It is 1969, the US is deeply entrenched in the Vietnam War, the civil rights movement has ramped up, and there is a growing feminist campaign. Inspired by real events, Good Girls Revolt follows the careers of three young “researchers” at News of the Week magazine (AKA Newsweek), trying to gain ground in the male-dominated journalism business. Free-spirited Patti Robinson (Genevieve Angelson); introverted Cindy Reston (Erin Darke), and socialite Jane Hollander (Anna Camp) ply their trade in the “pit” rather than in the “story” room, the exclusive territory of male reporters. All three women have romantic relationships in various stages of flux: pot-smoking Patti is getting it on with roving reporter Doug Rhodes (Hunter Parrish), inhibited Cindy is in a loveless marriage with law student Lenny (Andy Kelso), and perfectly coiffed Jane works quite closely with Sam Rosenberg (Daniel Eric Gold) but dates promising business school student Chad Huntington (Daniel DiTomasso).
Editor bossman Evan Phinnaeus “Finn” Woodhouse (Chris Diamantopoulos) hands out spicy assignments to the reporter/researcher teams: an Altamont rock concert riot that killed three people, an interview with retiring Federal Reserve Chairman Martin (John Burke), and the FBI inflation of crime statistics that segues into an interview with Black Panther leader Keith (Reggie Watkins). The national editor William “Wick” McFadden (Jim Belushi) is under pressure to get the Altamont “cover” out ahead of Rolling Stone but is troubled that this story will supplant his personal hot-button topic, the Vietnam War. The soon-to-be-famous Nora Ephron (Grace Gummer) briefly graces the NOTW offices but breaks the “girls do not do rewrites” rule and abruptly quits.
The three female protagonists try to move on with personal and professional lives in the episodes that follow. Patti and Doug call it quits but continue to work together and although they rekindle their romance, Patti confesses her desire to be a real reporter and not just his “researcher.” Cindy has her sexual epiphany with photographer Ned (Michael Oberhalzer) as her marriage to Lenny hits the rocks. Jane is not a “career girl” and, after two years of dating, is frustrated by her failure to get engaged so she can leave the publishing rat race.
Workaholic, tightly wound Finn is married to the gorgeous Talia (Odelya Halevi) but his nonstop schedule has seriously strained their relationship. Bea Burkhart (Meagan Fay) owns News of the Week and, worried that her magazine is not keeping pace with the competition, gives Finn six months for a turn around. When Wick changes a cover story during Finn and Talia’s rare romantic London getaway, the senior editor gets canned in one truly ferocious scene. Finn hires long-term friend Gregory (Michael Graziadei) to be the second in command, a controversial move as the new editor is an archetypal male chauvinist pig.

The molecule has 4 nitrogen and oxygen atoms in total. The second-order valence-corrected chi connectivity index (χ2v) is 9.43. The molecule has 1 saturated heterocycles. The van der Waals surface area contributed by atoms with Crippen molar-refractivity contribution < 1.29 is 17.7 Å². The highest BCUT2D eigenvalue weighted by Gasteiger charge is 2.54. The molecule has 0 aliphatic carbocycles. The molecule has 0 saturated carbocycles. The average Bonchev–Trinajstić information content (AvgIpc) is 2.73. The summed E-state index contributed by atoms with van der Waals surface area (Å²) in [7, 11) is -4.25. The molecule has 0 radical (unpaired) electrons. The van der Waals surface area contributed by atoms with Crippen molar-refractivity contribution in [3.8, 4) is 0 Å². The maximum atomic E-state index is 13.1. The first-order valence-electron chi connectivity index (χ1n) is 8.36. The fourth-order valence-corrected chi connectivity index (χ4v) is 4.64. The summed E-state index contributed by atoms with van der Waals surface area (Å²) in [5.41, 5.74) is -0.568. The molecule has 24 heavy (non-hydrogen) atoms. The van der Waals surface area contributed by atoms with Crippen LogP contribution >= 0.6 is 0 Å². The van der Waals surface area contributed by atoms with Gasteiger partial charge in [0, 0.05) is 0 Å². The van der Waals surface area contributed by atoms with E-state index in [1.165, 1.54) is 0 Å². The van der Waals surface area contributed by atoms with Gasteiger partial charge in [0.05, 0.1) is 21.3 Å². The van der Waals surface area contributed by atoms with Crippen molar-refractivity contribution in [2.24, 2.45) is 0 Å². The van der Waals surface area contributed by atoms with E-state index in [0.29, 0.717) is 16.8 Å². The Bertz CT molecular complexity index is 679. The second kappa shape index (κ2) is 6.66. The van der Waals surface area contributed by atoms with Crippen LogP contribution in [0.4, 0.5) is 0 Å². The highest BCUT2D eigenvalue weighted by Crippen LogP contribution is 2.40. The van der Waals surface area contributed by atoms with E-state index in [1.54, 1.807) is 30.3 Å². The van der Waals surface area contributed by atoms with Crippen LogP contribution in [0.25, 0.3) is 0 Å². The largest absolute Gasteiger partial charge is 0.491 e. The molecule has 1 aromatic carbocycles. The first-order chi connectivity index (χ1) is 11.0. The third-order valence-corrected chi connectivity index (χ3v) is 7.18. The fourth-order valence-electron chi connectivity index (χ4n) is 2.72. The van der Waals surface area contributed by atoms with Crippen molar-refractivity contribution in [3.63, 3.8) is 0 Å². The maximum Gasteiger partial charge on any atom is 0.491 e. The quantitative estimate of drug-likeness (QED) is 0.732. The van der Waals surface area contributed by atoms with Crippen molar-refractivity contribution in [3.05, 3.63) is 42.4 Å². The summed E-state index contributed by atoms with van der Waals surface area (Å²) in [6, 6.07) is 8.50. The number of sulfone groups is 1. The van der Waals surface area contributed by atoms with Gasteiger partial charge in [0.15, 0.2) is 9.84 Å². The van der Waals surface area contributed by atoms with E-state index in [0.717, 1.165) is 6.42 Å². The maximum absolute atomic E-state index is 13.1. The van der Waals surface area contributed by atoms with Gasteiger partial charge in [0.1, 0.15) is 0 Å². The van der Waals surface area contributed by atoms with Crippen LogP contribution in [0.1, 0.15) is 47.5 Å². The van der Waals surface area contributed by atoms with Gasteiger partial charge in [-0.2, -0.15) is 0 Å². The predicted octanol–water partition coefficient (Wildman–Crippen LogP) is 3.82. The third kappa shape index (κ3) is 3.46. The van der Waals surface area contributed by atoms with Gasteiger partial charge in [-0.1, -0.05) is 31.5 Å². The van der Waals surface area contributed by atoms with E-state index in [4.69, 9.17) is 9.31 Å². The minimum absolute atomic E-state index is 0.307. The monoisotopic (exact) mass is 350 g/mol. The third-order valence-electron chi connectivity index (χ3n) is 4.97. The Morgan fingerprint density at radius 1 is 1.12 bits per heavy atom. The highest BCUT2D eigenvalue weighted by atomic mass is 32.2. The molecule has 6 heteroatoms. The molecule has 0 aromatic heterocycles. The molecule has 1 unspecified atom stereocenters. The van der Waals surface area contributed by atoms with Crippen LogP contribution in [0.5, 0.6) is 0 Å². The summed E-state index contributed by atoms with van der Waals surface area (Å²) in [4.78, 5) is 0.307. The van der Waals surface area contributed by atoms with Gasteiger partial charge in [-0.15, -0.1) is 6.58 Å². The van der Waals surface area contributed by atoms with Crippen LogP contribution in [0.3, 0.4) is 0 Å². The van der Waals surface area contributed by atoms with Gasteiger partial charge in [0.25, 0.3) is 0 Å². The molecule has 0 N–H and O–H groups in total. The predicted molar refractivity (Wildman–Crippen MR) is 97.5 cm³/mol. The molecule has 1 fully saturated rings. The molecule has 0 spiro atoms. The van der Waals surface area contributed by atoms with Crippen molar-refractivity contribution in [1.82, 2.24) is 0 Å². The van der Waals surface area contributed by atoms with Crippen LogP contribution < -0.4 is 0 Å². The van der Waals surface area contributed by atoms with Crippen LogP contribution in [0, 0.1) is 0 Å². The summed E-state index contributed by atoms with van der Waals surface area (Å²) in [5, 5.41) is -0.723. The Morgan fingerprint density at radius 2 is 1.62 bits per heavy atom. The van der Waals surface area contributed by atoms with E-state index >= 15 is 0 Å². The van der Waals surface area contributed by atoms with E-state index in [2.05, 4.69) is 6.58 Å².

With encouragement from pregnant ACLU lawyer Eleanor Holmes Norton (Joy Bryant), Patti and Cindy begin recruiting NOTW female employees to file a formal complaint for equal opportunity that could get them all fired. As the show proceeds, we watch the role of women in the business world evolve at a very deliberate pace. Viewers will also be treated to nearly nonstop smoking (the Surgeon General’s warning was still several years away), frequent rolls in the hay by the cast, interesting love triangles, and the “liberation” of an entire generation of men and women.
This ten-episode series definitely struck a real chord with me, capturing the zeitgeist of an era that I remember as if it were yesterday. Good Girls Revolt demonstrates what the “glass ceiling” looked like to the young career “girls” of the times, convincingly portrayed by the appealing trio of Angelson, Darke, and Camp. Complete with period music, wardrobes, and hairstyles, lots of pot, and a sea of Teletype and manual typewriters (!), GGR takes its viewers back to the “make love not war” era, the same time period occupied by the smash television series Mad Men. Younger viewers unfamiliar with the struggles of the 1960s might find the dramatic treatment of emerging feminism somewhat heavy-handed and shrill but the team of writers and directors are pretty faithful to conveying the way it was. Although Season 1 was generally well received, the series was not renewed. Hopefully, another network might pick up this show for a Season 2, as it is that good.
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